5C: Street Art: A Visual Voice for the People

When people are unhappy with their government, they voice their concerns by forming strikes, rallies and other similar forms of protest. Some even take their opinions to social media sites in order to inform and garner support. How do street artists protest? They take it to the streets, literally. By using everything in their creative arsenal: stickers, posters and spray paint to communicate their message – their approach is much more effective as they target areas of the city that receive the most foot traffic. When the work is established it’s seen by thousands as if it were the Bat-signal.

Due to its ability to illustrate messages without the use of words, street art has become the “visual voice” for the people. There are many forms of expression available to street artists, we’ll take a look at the most popular ones deployed in city streets.

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4C: The Dilemma with Reverse Graffiti

We all know what graffiti is. How it’s considered a crime for defacing public property but what about reverse graffiti? I’m sure once in your life you’ve taken your finger and doodled a picture from the dirty windshield of your parent’s car; that’s exactly what reverse graffiti is. Reverse graffiti is art that is created by literally removing dirt from surfaces. Its graffiti by means of subtracting dirt and creating a temporary image that can be scrubbed and washed away with ease.

Believe it or not, because of its unique attributes reverse graffiti has turned out to be one of the more highly debated topics in street art. Is it really considered illegal to remove dirt from surfaces? Of course not, but when the word ‘graffiti’ is attached to the act it’s immediately labeled as an illegal practice. This is the dilemma that has befallen reverse graffiti.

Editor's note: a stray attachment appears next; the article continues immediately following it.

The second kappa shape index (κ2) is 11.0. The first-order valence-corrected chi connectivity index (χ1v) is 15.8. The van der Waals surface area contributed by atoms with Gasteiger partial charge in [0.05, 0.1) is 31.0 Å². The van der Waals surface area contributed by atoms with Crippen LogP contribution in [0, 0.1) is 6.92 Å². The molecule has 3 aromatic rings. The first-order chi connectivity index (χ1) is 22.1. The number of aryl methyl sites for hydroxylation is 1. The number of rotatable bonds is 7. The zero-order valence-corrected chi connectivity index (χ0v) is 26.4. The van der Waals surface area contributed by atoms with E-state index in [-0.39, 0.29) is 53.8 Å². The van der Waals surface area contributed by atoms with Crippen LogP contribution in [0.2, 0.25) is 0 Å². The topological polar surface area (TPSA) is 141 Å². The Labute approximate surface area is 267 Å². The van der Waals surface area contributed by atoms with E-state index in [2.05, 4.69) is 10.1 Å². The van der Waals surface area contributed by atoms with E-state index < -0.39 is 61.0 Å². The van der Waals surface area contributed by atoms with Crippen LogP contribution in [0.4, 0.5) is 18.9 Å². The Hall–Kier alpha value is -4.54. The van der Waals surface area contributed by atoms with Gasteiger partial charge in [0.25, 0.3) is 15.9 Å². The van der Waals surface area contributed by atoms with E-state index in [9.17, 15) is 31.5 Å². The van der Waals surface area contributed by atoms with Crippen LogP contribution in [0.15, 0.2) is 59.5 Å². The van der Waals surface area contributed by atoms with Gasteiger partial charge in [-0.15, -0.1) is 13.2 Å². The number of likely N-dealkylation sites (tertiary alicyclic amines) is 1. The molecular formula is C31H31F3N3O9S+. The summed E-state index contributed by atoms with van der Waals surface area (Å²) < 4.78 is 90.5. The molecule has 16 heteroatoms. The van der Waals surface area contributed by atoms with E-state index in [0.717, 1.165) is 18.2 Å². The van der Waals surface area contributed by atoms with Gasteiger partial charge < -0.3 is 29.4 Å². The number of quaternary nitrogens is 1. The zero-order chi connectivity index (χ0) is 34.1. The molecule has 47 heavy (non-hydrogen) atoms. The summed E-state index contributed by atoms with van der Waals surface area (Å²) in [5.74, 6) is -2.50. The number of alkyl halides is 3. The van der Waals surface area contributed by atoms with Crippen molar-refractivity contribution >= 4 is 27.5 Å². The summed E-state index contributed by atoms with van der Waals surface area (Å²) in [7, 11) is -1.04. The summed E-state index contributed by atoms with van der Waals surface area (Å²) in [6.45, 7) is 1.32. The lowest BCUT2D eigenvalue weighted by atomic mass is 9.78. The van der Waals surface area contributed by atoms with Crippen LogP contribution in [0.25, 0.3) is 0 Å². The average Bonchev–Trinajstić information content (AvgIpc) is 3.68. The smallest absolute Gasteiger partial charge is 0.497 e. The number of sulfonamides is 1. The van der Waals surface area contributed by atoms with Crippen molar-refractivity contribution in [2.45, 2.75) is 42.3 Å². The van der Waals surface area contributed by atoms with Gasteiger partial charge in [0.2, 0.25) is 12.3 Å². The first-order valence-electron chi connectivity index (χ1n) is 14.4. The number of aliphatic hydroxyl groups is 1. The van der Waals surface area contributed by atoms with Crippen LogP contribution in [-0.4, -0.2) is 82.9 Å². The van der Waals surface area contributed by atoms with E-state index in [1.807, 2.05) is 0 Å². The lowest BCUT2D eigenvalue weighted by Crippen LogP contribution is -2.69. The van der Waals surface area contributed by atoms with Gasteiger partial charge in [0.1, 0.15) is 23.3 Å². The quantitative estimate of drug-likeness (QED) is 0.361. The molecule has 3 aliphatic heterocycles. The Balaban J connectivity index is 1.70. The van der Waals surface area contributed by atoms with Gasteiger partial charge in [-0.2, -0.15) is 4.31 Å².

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Artist Feature: Edgar Mueller (Anamorphic Pavement Art)

You’ve probably seen his works before but one thing’s for sure, Edgar Mueller’s street art never fails to impress every time. Instead of traditional graffiti pieces, Mueller’s art shifts from building walls into pavement roads where he applies a great deal of perspective into his surreal paintings – giving the effect of a realistic 3D scene when viewed at a specific angle.

Hit the jump for more info and images of Mueller’s works.

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1E: The Dangerous Life of a Graffiti Artist

Graffiti Artist at work

So you think you have what it takes to be a graffiti artist? Consider this:

–       Are you quick on your feet?

–       Can you think fast in high-pressure situations?

–       The kicker (and this is a big one): Are you willing to spend time in jail?

Not everyone is destined to be a graffiti artist. It takes a lot of hard work, practice, and skill to be a capable and respected tagger. It’s not just about creating beautiful works of spray paint (although that’s a huge chunk of it), a tagger must also be quick and nimble, effective enough to successfully evade obstacles that are thrown their way. One small misstep, and they risk getting thrown in jail for vandalism and public indecency.

There are many factors that taggers go up against every single time they step out of the door in the dead of the night with their dark attire, athletic runners, and a backpack reeking of aerosol. Taggers expect that anything and everything will go wrong during their trip. There are so many dangers that I’ve dwindled the list down to the top six most dangerous factors that taggers might face every time they set out in the dead of the night and create works of street art.

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